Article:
It may be more convenient for consumers to buy medicines over the internet but health regulators have long warned about the potential dangers of buying prescription and over-the-counter drugs online.

While there are online drug stores that operate legally, there are also rogue websites that sell unapproved drugs or medicines that have not been checked for effectiveness and safety, posing threats to consumer health.

At the peak of the Ebola epidemic in West Africa, for instance, some online drug stores sold fake Ebola medicines claimed to prevent or cure the disease. At the time, no vaccine was available yet to prevent infection from the hemorrhagic virus.

Now, the U.S. Food and Drug Administration has worked hand in hand with other agencies to take a more active stance against these online drug pharmacies that sell suspicious drugs.

On June 9, the FDA said that it has teamed up with international agencies to take action against 4,402 website that illegally sell potentially harmful and unapproved prescription drugs to consumers in the U.S.

The move, which is part of a global effort called Operation Pangea IX and was led by the INTERPOL, the world's largest police organization, aims to identify the makers and distributors of illegal prescription drugs so these unsafe products can be removed from the supply chain.

The FDA sent formal complaints to domain registrars to formally request for the suspension of more than 4,000 websites, which include 110 that sell 2,4-Dinitrophenol (DNP) for weight loss. DNP, which is often used as herbicide, wood preserver and dye, did not receive the green light from the FDA for use as drug.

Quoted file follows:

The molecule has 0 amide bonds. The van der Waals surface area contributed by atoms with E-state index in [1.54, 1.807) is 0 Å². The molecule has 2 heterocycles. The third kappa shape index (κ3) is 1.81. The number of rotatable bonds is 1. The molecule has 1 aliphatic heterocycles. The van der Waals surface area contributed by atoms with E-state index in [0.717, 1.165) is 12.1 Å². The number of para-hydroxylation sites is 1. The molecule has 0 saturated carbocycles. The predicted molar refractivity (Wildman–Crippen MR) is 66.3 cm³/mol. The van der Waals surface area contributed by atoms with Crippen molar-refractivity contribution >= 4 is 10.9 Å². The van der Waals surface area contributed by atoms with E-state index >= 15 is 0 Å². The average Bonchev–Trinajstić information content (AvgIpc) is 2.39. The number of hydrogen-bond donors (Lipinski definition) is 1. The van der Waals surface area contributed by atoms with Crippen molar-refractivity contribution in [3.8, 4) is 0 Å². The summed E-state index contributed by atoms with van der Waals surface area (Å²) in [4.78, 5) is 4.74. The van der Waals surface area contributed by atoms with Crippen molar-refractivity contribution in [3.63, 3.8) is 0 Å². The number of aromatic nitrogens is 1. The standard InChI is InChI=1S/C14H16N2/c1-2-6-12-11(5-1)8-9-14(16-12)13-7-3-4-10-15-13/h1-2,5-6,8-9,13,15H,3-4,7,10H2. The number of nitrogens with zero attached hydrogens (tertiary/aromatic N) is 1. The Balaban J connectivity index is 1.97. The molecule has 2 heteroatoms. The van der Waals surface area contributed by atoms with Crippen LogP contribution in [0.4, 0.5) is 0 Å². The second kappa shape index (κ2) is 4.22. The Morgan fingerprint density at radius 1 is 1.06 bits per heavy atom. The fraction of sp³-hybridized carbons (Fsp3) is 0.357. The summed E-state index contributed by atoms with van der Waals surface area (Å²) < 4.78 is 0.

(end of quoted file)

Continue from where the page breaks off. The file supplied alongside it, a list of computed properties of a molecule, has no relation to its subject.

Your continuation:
During the enforcement action conducted between May 31 to June 7, authorities inspected international mail facilities (IMFs) and found U.S. consumers have been purchasing unapproved drug products abroad to treat an array of health conditions such as asthma, depression, narcolepsy and high cholesterol.

Nearly 800 parcels have been detained as a result of the inspection. The FDA also sent warning letters to operators of 53 websites that illegally sell misbranded and unapproved prescription medicines to U.S consumers.

Consumers who purchase from illegal online pharmacies do not just face health risks. They are also vulnerable to identity theft, credit card fraud and computer viruses.

"There are also many 'rogue websites' that offer to sell potentially dangerous drugs that have not been checked for safety or effectiveness," the FDA said. "Though a rogue site may look professional and legitimate, it could actually be an illegal operation.

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